5. Stick to your pacing strategy: It’s very easy to get carried away with the emotion of the day and be impacted by the other runners around you but it is so important that you stick to how you’ve been training. One of the most common mistakes people make is starting off too quickly. If you get to the last few miles in your race and you’re feeling strong and confident, then push yourself – but if you push hard too early then you may experience fatigue and heavy legs, which will result in slowing in pace and may force you to adjust your finishing time. Finding a pace maker along the course to stick to can also help with this and keep you going if your goal is to complete your run in a certain time.
  6. Put together a powerful playlist: If you’re taking part in an event which allows you to listen to your own music, it might be a good idea to have put together a motivational playlist full of your favourite upbeat songs to switch on when you’re needing an extra push. If they are up tempo they can often help you when you need to pick up the pace or may simply offer you words of encouragement. Some people sometimes like to get their friends and family to record messages which they slot in between tracks which can also help to inspire.
  7. Play mind games: Another tactic which can help when motivation is wavering is by playing mind games. Try to mentally split up the course into smaller sections, with your goal being to get to one section at a time. It can often seem less daunting when you’re running something like a marathon to split the route up into a couple of mile chunks rather than knowing you’ve still got another 16.2 miles to go when you’re at mile 10. Another tactic is counting. It doesn’t matter what number you choose to count to, or how often you repeat your counts, but focusing on something like this can help to distract your mind and may also help with your breathing and running rhythm too.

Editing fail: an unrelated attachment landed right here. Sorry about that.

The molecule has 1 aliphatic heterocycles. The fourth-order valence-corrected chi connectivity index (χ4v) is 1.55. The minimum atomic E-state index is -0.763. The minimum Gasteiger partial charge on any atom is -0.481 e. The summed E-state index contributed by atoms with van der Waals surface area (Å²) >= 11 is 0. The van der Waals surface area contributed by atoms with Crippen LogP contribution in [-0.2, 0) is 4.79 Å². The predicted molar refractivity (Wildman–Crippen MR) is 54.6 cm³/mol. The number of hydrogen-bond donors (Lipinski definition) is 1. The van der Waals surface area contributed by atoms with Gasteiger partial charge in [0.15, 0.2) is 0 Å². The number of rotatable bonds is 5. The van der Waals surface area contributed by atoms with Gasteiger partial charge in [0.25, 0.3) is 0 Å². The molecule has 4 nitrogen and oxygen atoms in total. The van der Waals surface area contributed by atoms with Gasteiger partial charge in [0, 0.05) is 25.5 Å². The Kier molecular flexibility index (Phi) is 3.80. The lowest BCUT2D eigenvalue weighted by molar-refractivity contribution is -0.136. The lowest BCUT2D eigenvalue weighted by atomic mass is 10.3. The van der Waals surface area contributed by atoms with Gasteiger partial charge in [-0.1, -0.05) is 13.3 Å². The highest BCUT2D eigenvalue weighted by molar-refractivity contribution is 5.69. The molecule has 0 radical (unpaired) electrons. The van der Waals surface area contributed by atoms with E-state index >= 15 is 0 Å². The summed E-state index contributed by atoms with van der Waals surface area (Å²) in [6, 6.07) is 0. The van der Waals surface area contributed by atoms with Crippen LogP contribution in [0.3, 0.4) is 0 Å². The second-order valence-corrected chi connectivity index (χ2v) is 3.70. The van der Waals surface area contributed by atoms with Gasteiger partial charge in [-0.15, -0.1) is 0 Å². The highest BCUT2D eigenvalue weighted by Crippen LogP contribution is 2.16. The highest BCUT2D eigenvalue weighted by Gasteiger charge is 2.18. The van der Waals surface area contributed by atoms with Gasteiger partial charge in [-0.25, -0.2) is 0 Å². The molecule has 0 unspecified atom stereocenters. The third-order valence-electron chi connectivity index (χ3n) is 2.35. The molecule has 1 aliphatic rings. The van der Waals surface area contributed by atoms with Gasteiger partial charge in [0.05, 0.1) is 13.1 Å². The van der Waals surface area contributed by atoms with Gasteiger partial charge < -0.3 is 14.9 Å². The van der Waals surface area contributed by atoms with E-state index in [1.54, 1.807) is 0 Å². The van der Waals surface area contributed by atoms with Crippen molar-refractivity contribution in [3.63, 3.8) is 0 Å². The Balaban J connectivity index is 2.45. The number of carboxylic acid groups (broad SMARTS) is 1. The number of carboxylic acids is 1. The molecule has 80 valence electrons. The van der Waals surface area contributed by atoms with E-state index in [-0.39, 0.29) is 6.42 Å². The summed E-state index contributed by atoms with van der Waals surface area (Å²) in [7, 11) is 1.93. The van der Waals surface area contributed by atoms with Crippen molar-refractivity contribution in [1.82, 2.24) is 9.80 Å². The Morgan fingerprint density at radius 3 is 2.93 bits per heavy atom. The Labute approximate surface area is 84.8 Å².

8. Buddy up: If you’re running alone it can often help to find a fellow runner to team up with on part of the course. If they’re running at the same pace and seem happy to, why not strike up conversation? You can help to encourage each other around the course, and you may have made a new running friend in the process too.

Christian added: “Setting yourself a challenge and completing a race is a brilliant goal, which every runner should be proud of. Even if things may not have gone to plan on race day, it’s important to take learnings from it which can be applied to next time. However, if you’ve put in the training and have prepared well, there’s no reason why you won’t be able to achieve what you’ve set out to do.

“Just remember not to try anything new on race day – particularly when it comes to nutrition which can leave you with an upset stomach, and to make sure your kit has been tried and tested already – including your running shoes. Our experts in all our Runners Need stores are on hand to help with any running questions and can help fit you with the right pair of running shoes through our free gait analysis service.”

For more information or to find out where your nearest Runners Need store is visit www.runnersneed.com